Anderson: Bruins' struggles unlikely to repeat in Game 4

Ty Anderson
April 17, 2018 - 1:42 am

Dan Hamilton/USA Today Sports

The Maple Leafs proved that they’re not spineless losers Monday night.

Good. Great. Happy for them. Their regular-season win total (a franchise-best) alone should have told you that they were going to show up at some point in this series. And if they didn’t… well, we’ve already established what that would have made them.

Now let’s see if they can do it again on Thursday night against a Bruins team unlikely to miss 18 shots, ring four posts, and allow every home run pass to connect in Game 4.

I give credit to the Maple Leafs. I honestly do.

They found ways to connect on their chances -- James van Riemsdyk outmuscled Zdeno Chara for real estate in front of Tuukka Rask on the first goal and with the tone set, the Leafs capitalized on what felt like every single Boston miscue at the attacking blue line or neutral zone (and there were more than a few) -- and the B’s did not.

The Maple Leafs also somewhat stopped their self-sabotaging ways in the defensive zone, and came through with their series-best 19 blocked shots against the Bruins. Jake Gardiner, who was downright disastrous in the opening two games of this series, came through with a noticeably stronger performance. Morgan Rielly also rebounded.

The benefit of last change also allowed Leafs head coach Mike Babcock to give Auston Matthews a break from Patrice Bergeron, with just 4:19 of 17:10 of five-on-five ice-time in Game 3 coming against Bergeron. This, of course, compared to Matthews seeing Bergeron for a combined 12:49 of his 27:32 in Games 1 and 2 in Boston made an obvious difference. And there’s something to be said for Matthews’ confidence after his first goal of the series came with Bergeron on the ice, and with that line pinned in their zone for what had to have been the first and only time in the opening three games of this series.

The Bruins should have expected this, too. Take a look around the league and you’ll see similar results across the board. With the exception of the Kings, those that returned home in a series deficit responded with a resounding, confidence-lifting Game 3 win. The Leafs, for what it’s worth, are the best among that group (Wild, Devils, Avs). Two-way dynamo Nazem Kadri suspended or not, an agitating Leo Komarov still out and wheezing or not, the Bruins were always going to be on the receiving end of the Leafs’ best possible punch -- or falling ice -- upon their arrival to the Air Canada Centre.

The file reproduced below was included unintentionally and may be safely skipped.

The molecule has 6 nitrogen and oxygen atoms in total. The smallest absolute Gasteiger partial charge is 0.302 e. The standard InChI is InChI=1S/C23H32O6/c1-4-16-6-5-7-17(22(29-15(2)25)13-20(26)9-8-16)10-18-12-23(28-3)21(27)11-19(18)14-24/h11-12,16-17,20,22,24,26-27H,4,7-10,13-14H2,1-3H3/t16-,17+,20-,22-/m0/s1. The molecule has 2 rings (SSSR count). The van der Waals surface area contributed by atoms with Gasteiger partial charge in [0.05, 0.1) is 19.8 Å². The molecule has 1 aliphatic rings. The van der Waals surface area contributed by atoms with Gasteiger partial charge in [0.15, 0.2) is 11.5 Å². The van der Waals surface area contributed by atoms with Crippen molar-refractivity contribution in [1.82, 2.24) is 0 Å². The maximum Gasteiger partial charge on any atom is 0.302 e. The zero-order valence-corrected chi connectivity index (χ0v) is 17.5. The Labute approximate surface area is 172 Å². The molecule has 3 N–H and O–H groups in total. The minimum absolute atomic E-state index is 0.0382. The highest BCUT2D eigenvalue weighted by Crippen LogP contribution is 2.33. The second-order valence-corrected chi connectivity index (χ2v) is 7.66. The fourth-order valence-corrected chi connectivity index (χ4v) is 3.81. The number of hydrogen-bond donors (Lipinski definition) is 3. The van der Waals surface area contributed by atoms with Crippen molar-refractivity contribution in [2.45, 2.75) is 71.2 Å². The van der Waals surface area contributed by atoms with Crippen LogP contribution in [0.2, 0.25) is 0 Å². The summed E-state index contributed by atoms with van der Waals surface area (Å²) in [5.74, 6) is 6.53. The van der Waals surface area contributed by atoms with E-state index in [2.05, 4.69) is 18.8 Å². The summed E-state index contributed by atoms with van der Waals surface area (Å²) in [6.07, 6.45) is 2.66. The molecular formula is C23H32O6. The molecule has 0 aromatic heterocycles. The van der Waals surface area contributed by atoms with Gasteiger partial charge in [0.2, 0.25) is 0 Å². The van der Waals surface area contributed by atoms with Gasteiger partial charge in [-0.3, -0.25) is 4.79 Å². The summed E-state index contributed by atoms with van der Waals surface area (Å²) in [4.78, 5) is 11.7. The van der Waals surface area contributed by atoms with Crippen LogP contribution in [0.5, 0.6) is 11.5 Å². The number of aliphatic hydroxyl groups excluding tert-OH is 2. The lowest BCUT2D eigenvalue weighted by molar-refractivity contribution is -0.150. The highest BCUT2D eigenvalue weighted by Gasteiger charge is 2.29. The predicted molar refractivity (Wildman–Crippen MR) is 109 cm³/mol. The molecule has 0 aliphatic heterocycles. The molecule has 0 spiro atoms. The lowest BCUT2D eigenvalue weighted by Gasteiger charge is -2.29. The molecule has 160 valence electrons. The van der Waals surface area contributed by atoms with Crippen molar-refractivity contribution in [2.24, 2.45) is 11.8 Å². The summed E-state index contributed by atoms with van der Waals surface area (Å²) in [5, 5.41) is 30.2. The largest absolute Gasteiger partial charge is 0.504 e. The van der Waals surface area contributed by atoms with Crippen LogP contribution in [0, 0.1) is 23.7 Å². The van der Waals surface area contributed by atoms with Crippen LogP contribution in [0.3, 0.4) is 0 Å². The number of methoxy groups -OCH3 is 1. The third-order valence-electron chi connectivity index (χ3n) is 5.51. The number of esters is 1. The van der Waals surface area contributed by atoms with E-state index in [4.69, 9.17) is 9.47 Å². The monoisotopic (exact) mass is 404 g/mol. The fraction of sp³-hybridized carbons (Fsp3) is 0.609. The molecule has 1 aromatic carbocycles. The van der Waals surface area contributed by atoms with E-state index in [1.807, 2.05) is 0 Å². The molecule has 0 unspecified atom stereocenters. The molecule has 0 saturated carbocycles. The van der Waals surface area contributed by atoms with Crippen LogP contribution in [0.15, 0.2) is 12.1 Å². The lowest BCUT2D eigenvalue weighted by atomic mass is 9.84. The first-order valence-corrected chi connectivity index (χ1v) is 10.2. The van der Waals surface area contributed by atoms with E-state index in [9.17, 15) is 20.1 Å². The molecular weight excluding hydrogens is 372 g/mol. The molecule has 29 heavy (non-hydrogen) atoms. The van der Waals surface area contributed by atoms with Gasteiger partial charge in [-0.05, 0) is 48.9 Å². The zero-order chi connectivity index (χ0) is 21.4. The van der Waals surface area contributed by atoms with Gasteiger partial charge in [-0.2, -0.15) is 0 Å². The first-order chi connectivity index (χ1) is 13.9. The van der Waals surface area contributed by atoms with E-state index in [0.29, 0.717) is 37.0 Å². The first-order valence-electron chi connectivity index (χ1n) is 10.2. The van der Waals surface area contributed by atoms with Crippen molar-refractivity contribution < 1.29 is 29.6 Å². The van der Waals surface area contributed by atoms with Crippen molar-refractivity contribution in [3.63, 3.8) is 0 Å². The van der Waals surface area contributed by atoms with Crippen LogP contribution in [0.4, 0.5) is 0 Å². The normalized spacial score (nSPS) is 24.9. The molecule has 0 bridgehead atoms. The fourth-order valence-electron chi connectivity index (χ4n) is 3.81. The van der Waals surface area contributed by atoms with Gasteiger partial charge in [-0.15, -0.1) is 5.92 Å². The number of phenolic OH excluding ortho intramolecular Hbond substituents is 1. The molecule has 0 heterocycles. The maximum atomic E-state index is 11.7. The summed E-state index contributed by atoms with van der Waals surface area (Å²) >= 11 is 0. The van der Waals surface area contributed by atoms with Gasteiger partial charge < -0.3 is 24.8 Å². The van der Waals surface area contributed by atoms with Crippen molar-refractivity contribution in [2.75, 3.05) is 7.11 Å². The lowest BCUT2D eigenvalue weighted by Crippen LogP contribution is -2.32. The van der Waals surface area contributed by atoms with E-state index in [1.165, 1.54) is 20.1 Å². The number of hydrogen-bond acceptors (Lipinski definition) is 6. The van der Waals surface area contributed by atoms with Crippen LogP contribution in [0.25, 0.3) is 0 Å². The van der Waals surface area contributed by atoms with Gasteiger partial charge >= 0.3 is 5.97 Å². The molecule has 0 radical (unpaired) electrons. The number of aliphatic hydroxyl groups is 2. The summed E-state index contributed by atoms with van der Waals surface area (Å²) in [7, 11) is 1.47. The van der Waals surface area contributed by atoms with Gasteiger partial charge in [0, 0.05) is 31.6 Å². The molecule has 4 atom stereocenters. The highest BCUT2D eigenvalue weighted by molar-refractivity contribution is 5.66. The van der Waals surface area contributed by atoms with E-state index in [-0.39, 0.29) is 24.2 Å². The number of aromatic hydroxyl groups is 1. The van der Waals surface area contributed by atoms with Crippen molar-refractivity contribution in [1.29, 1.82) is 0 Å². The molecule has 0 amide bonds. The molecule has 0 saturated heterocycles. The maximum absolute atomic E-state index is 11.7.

...But the Bruins were still in this game until the 56th minute and 25th second.

When the Maple Leafs tried to run the Bruins out of the building in the first period (they doubled the Bruins up in scoring chances and had Boston just swimming in their own zone), Rask was there for some big stops. That carried over into the second period, too. Had it not been for goals from Adam McQuaid and Zdeno Chara -- the two goal scorers we all expected to step up and lead the charge in this game, I'm sure -- 3-0 would have felt like 6-0 after 40 minutes of action. 

And hammering Leafs netminder Frederik Andersen for 42 shots in the losing effort, the Bruins did everything but tie this game up when it mattered most.

Knowing what we do about the character and makeup of this team, that all seems unlikely to repeat.

The Bruins, a team that drew the ninth-most penalties in the regular season, did not earn their first power-play opportunity until the 40th minute of play on Monday. Barring another ‘let them play’ kind of night, their lethal unit will get more cracks come Game 4.

Their defense, which was a turnstiling nightmare for large chunks of this game, will know what the Leafs want to connect on in Game 4. They should anticipate the stretch passes and long-bomb connections from a mile away, in essence. A healthier Matt Grzelcyk bumping Nick Holden from the lineup would work wonders, too.

And again, it’s admittedly tough to see the Bruins whiffing on these kinda chances again. Especially those aforementioned missed shots by way of unforgiving iron.

For additional context to their four posts in the 4-2 loss, the Bruins rang iron just 59 times in the regular season. That means that Game 2 featured six games of posts condensed into 60 agonizing minutes. That kinda spam-posting gets you banned if you’re online, and is considered just plain unlucky if you’re wearing knife-shoes.

No group embodied this more than the Bergeron, Brad Marchand, David Pastrnak trio.

While Babcock did an obviously great job pulling his top talents away from Bergeron, his move to put Tomas Plekanec on Bergeron’s unit was far from a success. Sure, the trio that combined for an unfathomable 20 points through the first two games of the series went without a point, but it wasn’t for a lack of trying. In fact, they still controlled the pace of play, and found their offensive chances, even with a turtleneck draped on them.

Give them this matchup again, which seems like Babcock’s only call with Kadri still suspended, and they’ll feast.

With two days to rest and adjust, and the same can be said for the rest of a largely underperforming Black and Gold squad that struggled on Monday.

Especially now that they have something to prove.